The dump floating has 3 times the size of France
Thursday, march 22, 2018 13:36
Thursday, march 22, 2018 13:42
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Billions of pieces of plastic, 80 000 tons of waste: the giant dump floating in the Pacific is much larger than previously estimated, and covers an area three times the size of France, according to a study published Thursday.
While plastic production exceeds 320 million tonnes per year, a portion of these bags, bottles, wrappers, discarded fishing nets and microparticles degraded agglutinate in several areas of the oceans, under the effect of vortices giants trained by the marine currents, and they threaten animals and ecosystems.
This is the most important of these vortices, known as the “large area of garbage in the Pacific” (Great pacific garbage patch (gpgp keys), went to examine it, mid-way between Hawaii and California, the authors of the study published in the journal Scientific Reports.
Considering that everything km2 containing more than a kilo of plastic is part of this trash in the Pacific, they assess its size to approximately 1.6 million km2, three times the mainland France, even if it is not a compact mass.
And based on the harvest of 1.2 million samples and aerial surveys, they also conclude that 1800 billion pieces of plastic, weighing a total of approximately 80 000 tonnes, are floating in the magma, which “exponentially increases”.
These estimates are 4 to 16 times higher than in two previous studies of this vortex, underline the researchers. As a result, in part, linked to methods of analysis “more reliable”, the previous being primarily focused on microplastics. But that might also be attributed to the increase of pollution, plastic oceans in the zone”, in particular in connection with the debris from the japanese tsunami of 2011.
In general, the plastic accounted for 99.9% of the waste collected, but not necessarily in the form microscopic as expected, the scientists. They were surprised to discover that in weight, more than three-quarters of this discharge were made up of debris larger than 5 cm, and almost half of fishing gear to be abandoned.
These strings and these nets as “ghost” killing a lot “of fish, turtles, and even mammals”, which floundered in, explains to AFP the main author Laurent Lebreton, of the foundation the Ocean Cleanup.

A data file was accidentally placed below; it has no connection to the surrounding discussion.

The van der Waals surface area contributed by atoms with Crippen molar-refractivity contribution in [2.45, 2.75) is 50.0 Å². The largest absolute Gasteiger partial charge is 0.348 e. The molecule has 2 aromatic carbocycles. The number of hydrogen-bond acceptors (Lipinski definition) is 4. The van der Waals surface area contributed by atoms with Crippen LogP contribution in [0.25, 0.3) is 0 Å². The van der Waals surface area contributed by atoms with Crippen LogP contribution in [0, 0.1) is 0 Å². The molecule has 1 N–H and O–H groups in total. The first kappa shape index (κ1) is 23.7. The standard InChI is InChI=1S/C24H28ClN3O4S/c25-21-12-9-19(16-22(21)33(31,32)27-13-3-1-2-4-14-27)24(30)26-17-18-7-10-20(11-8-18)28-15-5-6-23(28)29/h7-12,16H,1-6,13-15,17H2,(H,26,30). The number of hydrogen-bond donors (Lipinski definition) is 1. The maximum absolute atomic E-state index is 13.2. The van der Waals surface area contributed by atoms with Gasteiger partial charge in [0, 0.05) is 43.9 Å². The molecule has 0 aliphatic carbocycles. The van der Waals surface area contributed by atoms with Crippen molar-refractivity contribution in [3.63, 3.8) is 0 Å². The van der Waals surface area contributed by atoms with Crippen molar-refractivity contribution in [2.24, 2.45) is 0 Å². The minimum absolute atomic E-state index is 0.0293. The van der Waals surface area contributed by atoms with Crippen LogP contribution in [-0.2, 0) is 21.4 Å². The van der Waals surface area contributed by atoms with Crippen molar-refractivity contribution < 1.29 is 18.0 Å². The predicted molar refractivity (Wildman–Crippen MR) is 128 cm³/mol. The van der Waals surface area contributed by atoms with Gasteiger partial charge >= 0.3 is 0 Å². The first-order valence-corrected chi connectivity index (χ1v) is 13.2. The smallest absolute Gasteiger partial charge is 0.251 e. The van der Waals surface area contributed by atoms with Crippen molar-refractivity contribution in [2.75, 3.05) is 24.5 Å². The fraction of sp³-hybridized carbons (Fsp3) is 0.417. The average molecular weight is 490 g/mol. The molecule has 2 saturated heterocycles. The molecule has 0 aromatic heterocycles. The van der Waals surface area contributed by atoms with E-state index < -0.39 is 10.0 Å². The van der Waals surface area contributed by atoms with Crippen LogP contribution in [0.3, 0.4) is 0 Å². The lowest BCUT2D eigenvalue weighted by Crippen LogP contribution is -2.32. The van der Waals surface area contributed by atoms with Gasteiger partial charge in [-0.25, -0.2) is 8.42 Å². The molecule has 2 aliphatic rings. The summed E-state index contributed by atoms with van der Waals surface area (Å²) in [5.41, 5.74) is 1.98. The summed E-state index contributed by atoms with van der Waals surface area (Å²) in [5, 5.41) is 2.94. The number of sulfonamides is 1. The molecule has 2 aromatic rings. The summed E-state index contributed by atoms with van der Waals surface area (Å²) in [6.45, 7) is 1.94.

But it is in spite of “rather good news” because “the large pieces of debris are much easier to collect than the microplastics”, he says.
“These results provide key data to develop and test our technology of cleaning, but it also highlights the urgency of tackling the problem of pollution to plastics,” he added in a press release Boyan Slat, founder of Ocean Cleanup.
The young Dutchman, who started this adventure to 18 years of age, develops with its 75 engineers a system of barriers floating designed to catch the plastic. Once it is operational, he hopes to empty 50% of the discharge of the Pacific in 5 years.
But these barriers will not be able to pick up the pieces less than a centimeter, which leaves whole the problem of microplastics, particles that are harmful to health: ingested by the fish, they then enter into the food chain.
How much time will they disappear? “It depends on the type of polymer, of environmental conditions, but the honest answer is that we don’t really know,” admits Laurent Lebreton.
The study also asks about the risk that these particles eventually sink. “The level of the pollution of plastic in the deep sea and on the seabed under the gpgp keys remains unknown”, write the researchers, who call to other samples.
Despite the unsettling situation, Laurent Lebreton refuses to appoint a guilty party. “People see the amount of fishing gear and point the finger at the fishing industry, but they also eat fish. This is not the question of a sector or a region, it is primarily our way of life and consumption, the single-use plastics, the society of disposability”, he says.
“We need to take important steps in the matter. We will solve this problem on a global scale”.